Rule 1008 is rarely mentioned in North Carolina case law, but a handful of cases interpreting the nearly identical federal rule have generally expressed the same reasoning and interpretation found in the Official Commentary to the North Carolina rule. See, e.g., Remington Arms Co. v. Liberty Mutual Ins. Co., 810 F. Supp. 1420 (D. De. 1992) (“Rule 1008 specifically addresses which requirements of Rules 1002 and 1004 are to be apportioned to the court and which are to be apportioned to the finder of fact.”); Tinley v. Poly-Triplex Technologies, Inc., 79 Fed. R. Evid. Serv. 82 (D. Co. 2009) (unpublished) (“Pursuant to Rule 1008 […] the court would typically resolve any factual disputes concerning whether a ‘genuine question is raised as to the authenticity of the original’ under Rule 1003, or whether the ‘originals are lost or have been destroyed’ under Rule 1004,” but more substantive questions such as “whether the asserted writing ever existed” are left for the jury to decide).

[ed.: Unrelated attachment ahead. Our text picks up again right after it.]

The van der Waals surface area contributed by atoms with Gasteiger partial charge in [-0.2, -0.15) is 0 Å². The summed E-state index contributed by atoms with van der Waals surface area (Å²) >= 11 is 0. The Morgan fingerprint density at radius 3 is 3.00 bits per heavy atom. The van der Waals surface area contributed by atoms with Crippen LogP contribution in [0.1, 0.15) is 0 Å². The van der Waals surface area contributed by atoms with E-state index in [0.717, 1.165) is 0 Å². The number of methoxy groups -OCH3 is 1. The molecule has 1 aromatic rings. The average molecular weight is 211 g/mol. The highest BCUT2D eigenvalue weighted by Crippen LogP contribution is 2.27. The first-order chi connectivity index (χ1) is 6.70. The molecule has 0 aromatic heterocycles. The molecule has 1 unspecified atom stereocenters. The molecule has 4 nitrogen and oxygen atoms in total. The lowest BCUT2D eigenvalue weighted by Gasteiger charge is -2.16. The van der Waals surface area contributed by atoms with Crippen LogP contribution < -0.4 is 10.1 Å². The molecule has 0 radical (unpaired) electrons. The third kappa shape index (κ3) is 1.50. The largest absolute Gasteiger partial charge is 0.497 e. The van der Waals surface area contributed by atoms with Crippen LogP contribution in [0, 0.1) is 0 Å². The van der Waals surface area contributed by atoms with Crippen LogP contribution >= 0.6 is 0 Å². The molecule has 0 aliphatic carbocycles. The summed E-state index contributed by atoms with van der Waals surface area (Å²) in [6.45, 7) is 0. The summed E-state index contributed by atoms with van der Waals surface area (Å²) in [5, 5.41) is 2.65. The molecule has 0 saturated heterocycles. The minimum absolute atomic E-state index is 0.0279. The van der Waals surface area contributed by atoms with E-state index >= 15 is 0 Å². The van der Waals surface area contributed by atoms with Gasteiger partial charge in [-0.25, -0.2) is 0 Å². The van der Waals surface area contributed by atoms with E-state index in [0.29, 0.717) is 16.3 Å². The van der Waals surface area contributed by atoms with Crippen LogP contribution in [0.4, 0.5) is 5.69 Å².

Judge Determines Preliminary Matters
Under Rule 1008, “most preliminary questions of fact in connection with applying the rule preferring the original as evidence of contents are for the judge, under the general principles announced in Rule 104.” G.S. 8C-1008, Official Commentary (internal quotations omitted). See generally G.S. 8C-104(a), (b). For example, “the question whether the loss of the originals has been established, or of the fulfillment of other conditions specified in Rule 1004” are matters to be decided by the judge. G.S. 8C-1008, Official Commentary (internal quotations omitted).
For more information about the judge’s role in determining preliminary questions of fact related to general admissibility, conditional relevancy, and the proper procedure for conducting a hearing on the admissibility of evidence, see the related Evidence entry on Preliminary Questions [Rule 104].
Trier of Fact Decides Substantive Issues and Weight